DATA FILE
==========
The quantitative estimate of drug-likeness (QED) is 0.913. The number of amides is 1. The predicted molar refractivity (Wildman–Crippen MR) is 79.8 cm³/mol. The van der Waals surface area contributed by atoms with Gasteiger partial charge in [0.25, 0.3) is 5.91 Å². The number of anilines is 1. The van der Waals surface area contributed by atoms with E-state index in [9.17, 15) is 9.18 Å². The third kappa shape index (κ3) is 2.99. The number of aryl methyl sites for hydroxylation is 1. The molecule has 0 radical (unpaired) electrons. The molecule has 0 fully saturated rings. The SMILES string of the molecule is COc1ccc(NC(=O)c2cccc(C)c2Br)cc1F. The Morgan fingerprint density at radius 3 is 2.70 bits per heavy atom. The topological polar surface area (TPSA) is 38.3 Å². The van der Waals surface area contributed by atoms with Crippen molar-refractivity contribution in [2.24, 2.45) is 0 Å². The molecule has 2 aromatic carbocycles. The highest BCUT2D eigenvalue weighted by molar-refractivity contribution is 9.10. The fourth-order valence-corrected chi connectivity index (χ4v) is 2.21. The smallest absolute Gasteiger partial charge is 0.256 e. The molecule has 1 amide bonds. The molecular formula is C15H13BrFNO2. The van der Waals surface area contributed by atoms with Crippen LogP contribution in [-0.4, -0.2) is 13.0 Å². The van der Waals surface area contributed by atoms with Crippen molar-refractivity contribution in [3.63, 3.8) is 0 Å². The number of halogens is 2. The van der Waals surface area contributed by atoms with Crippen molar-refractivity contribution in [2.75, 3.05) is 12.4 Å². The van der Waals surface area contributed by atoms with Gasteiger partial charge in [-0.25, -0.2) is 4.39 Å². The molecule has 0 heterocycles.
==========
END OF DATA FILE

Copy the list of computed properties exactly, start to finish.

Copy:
The quantitative estimate of drug-likeness (QED) is 0.913. The number of amides is 1. The predicted molar refractivity (Wildman–Crippen MR) is 79.8 cm³/mol. The van der Waals surface area contributed by atoms with Gasteiger partial charge in [0.25, 0.3) is 5.91 Å². The number of anilines is 1. The van der Waals surface area contributed by atoms with E-state index in [9.17, 15) is 9.18 Å². The third kappa shape index (κ3) is 2.99. The number of aryl methyl sites for hydroxylation is 1. The molecule has 0 radical (unpaired) electrons. The molecule has 0 fully saturated rings. The SMILES string of the molecule is COc1ccc(NC(=O)c2cccc(C)c2Br)cc1F. The Morgan fingerprint density at radius 3 is 2.70 bits per heavy atom. The topological polar surface area (TPSA) is 38.3 Å². The van der Waals surface area contributed by atoms with Crippen molar-refractivity contribution in [2.24, 2.45) is 0 Å². The molecule has 2 aromatic carbocycles. The highest BCUT2D eigenvalue weighted by molar-refractivity contribution is 9.10. The fourth-order valence-corrected chi connectivity index (χ4v) is 2.21. The smallest absolute Gasteiger partial charge is 0.256 e. The molecule has 1 amide bonds. The molecular formula is C15H13BrFNO2. The van der Waals surface area contributed by atoms with Crippen LogP contribution in [-0.4, -0.2) is 13.0 Å². The van der Waals surface area contributed by atoms with Crippen molar-refractivity contribution in [3.63, 3.8) is 0 Å². The number of halogens is 2. The van der Waals surface area contributed by atoms with Crippen molar-refractivity contribution in [2.75, 3.05) is 12.4 Å². The van der Waals surface area contributed by atoms with Gasteiger partial charge in [-0.25, -0.2) is 4.39 Å². The molecule has 0 heterocycles.